Singular And Plural
A grammatical form used to talk about one person, thing etc.
Examples are: cat, dog, boy, girl, tree, book etc.
With an uncountable noun, the singular is usually the only form that exists at all.
Examples are: wheat, flour, water and spaghetti.
The grammatical category that distinguishes singular from plural is called number.
That form of a noun which normally denotes that more than one person or thing is being mentioned.
The English plural is regularly formed by adding -s (and sometimes -es) to the singular.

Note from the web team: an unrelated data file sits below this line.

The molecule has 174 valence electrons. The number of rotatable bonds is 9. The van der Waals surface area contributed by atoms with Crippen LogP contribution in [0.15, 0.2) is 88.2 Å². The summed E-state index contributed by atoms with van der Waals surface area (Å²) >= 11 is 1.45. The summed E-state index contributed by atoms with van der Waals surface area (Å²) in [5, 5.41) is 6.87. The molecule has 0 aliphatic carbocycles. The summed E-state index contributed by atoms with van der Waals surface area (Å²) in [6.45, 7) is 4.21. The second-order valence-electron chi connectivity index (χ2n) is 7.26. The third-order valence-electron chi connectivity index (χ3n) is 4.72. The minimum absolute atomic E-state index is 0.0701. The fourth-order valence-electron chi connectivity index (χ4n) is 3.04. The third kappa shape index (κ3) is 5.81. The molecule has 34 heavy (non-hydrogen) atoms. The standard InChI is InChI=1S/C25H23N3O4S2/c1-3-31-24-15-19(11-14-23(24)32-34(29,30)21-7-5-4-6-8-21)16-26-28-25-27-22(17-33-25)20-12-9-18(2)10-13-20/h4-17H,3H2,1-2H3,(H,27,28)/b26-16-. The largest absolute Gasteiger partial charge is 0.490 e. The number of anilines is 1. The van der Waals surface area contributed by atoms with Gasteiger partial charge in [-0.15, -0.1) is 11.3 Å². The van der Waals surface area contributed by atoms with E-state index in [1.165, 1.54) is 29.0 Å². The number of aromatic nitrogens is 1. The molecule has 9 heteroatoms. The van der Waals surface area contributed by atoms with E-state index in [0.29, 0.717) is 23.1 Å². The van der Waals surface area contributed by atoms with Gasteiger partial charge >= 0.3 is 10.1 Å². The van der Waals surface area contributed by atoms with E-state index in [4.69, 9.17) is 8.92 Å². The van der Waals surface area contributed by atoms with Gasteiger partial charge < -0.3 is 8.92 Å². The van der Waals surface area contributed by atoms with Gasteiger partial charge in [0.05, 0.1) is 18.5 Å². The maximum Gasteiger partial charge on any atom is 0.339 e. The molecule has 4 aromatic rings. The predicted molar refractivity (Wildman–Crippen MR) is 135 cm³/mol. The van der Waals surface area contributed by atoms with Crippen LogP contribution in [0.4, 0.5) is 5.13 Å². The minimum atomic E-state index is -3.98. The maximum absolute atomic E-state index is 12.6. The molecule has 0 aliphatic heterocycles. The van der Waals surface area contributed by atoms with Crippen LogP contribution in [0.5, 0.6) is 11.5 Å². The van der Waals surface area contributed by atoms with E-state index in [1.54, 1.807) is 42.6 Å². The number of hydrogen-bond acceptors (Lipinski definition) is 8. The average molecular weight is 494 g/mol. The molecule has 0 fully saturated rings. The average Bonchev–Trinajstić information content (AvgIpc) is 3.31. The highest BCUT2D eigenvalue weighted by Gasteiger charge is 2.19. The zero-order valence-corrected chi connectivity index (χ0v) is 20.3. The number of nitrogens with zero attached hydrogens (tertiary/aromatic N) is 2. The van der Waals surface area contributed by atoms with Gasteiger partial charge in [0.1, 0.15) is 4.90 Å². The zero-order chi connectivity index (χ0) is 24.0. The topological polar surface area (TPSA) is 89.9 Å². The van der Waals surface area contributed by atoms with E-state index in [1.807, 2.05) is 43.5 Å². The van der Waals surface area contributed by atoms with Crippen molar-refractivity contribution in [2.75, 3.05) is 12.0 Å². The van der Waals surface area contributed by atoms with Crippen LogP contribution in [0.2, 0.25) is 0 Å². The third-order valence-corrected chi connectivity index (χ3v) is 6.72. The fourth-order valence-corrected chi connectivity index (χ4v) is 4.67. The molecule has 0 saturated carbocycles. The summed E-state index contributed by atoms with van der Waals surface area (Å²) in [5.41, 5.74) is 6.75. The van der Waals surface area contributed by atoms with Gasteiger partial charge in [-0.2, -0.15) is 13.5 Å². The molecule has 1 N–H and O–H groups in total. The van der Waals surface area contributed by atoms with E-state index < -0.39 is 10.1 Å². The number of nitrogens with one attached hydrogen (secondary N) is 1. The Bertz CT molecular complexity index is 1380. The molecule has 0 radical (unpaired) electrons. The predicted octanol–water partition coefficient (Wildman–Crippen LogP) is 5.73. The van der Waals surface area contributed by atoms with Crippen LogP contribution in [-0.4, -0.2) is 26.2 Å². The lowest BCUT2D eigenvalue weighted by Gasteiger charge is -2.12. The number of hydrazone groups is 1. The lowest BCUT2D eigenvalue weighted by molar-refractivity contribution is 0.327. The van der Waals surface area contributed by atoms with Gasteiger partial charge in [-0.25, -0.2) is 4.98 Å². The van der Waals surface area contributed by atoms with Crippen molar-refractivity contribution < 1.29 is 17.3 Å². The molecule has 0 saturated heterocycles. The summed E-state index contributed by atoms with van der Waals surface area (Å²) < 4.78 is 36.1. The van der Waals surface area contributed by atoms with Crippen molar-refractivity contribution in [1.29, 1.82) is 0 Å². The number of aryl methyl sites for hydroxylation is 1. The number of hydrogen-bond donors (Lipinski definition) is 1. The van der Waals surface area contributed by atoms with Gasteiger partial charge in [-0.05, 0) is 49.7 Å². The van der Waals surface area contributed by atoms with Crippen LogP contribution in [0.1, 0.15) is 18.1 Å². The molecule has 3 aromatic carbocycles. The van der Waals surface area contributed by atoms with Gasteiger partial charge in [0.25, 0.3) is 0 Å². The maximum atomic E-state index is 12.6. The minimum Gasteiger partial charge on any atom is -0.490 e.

Examples are: boy/boys; girl/girls; book/books; fox/foxes.
A few dozen nouns form their plurals irregularly. Examples are: child/children; man/men; woman/women; tooth/teeth; foot/feet; millennium/millennia; and others.
Not all nouns have a plural form: for example, furniture, wheat, dust, news, advice and scenery normally have only a singular form. With some nouns, the plural is identical in form to the singular.
Examples are: sheep and deer.